Hello, everyone,

1. It is deceptively simple.

2. Deceptively, it is simple. 

I believe '1' means something like this: The thing/process etc., seems simple, but that is not so. The apparent is deceptive.

Does '2' mean this: When viewed from a vantage point of deception, the thing seems simple, which it is not.

But if that is the case (in '2'), won't that be more like self-deception than deception?

Can some correct me here, because I am surely missing something crucial here?

Thanks.

Original Post
ahmad posted:

1. It is deceptively simple.

2. Deceptively, it is simple. 

I believe '1' means something like this: The thing/process etc., seems simple, but that is not so. The apparent is deceptive.

Does '2' mean this: When viewed from a vantage point of deception, the thing seems simple, which it is not.

Hi, Ahmad,

You are correct about the meaning of (1). Sentence (2), however, is (I believe) ungrammatical. Not all adverbs are fit for sentence-initial position. Your interpretation of (2) is clever. If (2) were grammatical, I suppose that might be what it meant.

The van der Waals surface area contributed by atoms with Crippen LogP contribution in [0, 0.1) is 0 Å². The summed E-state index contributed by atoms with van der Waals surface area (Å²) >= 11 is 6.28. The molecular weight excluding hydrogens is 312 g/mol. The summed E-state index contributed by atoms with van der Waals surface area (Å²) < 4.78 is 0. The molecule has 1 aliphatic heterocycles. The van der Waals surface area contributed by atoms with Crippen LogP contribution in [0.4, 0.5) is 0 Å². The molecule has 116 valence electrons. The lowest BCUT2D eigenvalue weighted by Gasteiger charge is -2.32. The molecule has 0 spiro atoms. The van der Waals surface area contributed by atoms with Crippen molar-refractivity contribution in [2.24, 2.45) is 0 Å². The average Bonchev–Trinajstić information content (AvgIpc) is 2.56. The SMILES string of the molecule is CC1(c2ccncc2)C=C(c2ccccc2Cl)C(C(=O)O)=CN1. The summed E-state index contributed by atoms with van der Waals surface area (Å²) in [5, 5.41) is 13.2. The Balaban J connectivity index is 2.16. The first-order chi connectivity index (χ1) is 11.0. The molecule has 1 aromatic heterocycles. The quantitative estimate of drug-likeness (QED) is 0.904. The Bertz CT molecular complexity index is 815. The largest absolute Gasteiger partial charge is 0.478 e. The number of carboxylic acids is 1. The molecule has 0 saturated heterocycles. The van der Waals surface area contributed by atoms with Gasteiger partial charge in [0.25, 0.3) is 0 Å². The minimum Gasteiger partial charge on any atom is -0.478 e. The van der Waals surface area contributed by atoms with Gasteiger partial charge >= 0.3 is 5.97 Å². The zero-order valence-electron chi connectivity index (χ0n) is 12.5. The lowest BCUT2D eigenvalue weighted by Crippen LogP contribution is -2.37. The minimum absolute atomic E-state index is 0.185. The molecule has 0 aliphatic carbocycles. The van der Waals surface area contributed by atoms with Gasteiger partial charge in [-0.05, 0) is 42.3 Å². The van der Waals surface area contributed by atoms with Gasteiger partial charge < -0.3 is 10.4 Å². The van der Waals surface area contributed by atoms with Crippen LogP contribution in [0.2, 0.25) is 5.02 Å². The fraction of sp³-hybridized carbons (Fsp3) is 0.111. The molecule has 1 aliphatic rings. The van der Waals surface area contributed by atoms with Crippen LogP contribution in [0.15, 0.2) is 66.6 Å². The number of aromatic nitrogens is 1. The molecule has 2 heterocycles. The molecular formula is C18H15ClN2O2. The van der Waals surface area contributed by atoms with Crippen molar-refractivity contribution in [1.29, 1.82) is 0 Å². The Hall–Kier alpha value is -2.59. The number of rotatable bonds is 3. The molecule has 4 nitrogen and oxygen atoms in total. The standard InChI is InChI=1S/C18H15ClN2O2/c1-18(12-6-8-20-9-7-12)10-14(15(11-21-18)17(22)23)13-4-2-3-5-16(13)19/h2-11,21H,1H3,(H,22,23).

If you would like me to support my answer regarding the ungrammaticality of (2) with material from linguistic literature, I am willing to try to search for some, but it may take some time.  I do think this is an interesting issue. ♣

davidmoderator posted:
If you would like me to support my answer regarding the ungrammaticality of (2) with material from linguistic literature, I am willing to try to search for some, but it may take some time.  I do think this is an interesting issue. ♣

No need for that, sir. I don't think I should inconvenience you with that. I am immensely indebted to you for all the efforts you put in to keep this forum alive. Answering such a myriad of questions sun to sun is something to be respected for the nobility inherent to it. Sir, I thank you. 

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